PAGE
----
Web development, usability and more
Sometimes I wish I could do things that were easily done with table-based layouts but quite hard using just CSS.
Update: Error in code solved. Thanks to the testers.
We’re going to write a three-column plus footer layout that covers all the browser space. The requisites are the following:
The first part is simple. We need some html that defines three columns and a footer. Lets wrap the three columns within a div (called, by the way, container) and call the three columns col1, col2 and col3. The html code will be something like:
We need to give the columns a width and float them to the left. The css would be:
So, we already have a three column layout, but each column has a diferent height and the footer is far from the bottom:
As I already told you, I had’t heard about creating layouts using negative margins (I should have read this article from A List Apart some time ago). In a nutshell, it says that you can use a large negative margin and the opposite positive padding to “make room for the columns”. I recommend to read it if you haven’t, it’s very useful.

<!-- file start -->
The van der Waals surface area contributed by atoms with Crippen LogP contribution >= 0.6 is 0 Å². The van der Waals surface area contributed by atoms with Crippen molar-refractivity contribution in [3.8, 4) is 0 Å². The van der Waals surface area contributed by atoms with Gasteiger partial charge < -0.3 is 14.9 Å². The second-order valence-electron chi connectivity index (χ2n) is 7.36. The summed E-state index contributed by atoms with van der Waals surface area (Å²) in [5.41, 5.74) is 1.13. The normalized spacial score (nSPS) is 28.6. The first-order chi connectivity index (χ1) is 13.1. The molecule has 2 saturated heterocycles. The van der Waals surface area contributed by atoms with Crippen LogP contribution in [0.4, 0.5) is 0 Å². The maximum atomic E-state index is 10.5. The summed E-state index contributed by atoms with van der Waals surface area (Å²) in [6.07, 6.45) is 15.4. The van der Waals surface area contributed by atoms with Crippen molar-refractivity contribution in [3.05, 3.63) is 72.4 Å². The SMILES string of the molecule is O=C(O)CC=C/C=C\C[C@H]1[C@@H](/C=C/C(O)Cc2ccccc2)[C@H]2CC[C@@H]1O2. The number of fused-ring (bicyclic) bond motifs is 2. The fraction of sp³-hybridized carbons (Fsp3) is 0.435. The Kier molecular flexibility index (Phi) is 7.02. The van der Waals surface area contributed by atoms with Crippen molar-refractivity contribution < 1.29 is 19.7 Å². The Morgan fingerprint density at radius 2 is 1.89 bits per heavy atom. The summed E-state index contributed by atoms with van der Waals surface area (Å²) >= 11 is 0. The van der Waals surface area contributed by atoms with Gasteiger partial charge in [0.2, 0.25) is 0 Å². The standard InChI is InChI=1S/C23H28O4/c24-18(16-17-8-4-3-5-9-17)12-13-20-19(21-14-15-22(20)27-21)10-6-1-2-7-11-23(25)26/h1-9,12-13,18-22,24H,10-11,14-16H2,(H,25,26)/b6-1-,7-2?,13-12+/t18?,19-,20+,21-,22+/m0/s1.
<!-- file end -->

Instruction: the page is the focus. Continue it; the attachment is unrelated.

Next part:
So, let’s go on the code. We’re going to add a -5000 pixel margin-bottom and a 5000 pixel padding-bottom to each column:
This way we get same height columns. This looks much better:
This function returns the height of the browser window. It does one thing and does it well… Using this new knokledge, we can set the height of the columns, making them the browser’s window height minus the footer, to fill the screen completely. The other function we’ll need is:
This function works by calling the last one (windowHeight) and substracting the footer size. If we’re in Explorer, we use style.height to modify the height of the columns and in all other browsers, minHeight, since Explorer doesn’t support that attribute. We’re going to call that function via onload.
And we get this:
If the window is not tall enough to fit the column height, the page behaves normally:
Putting all together, this is what we get: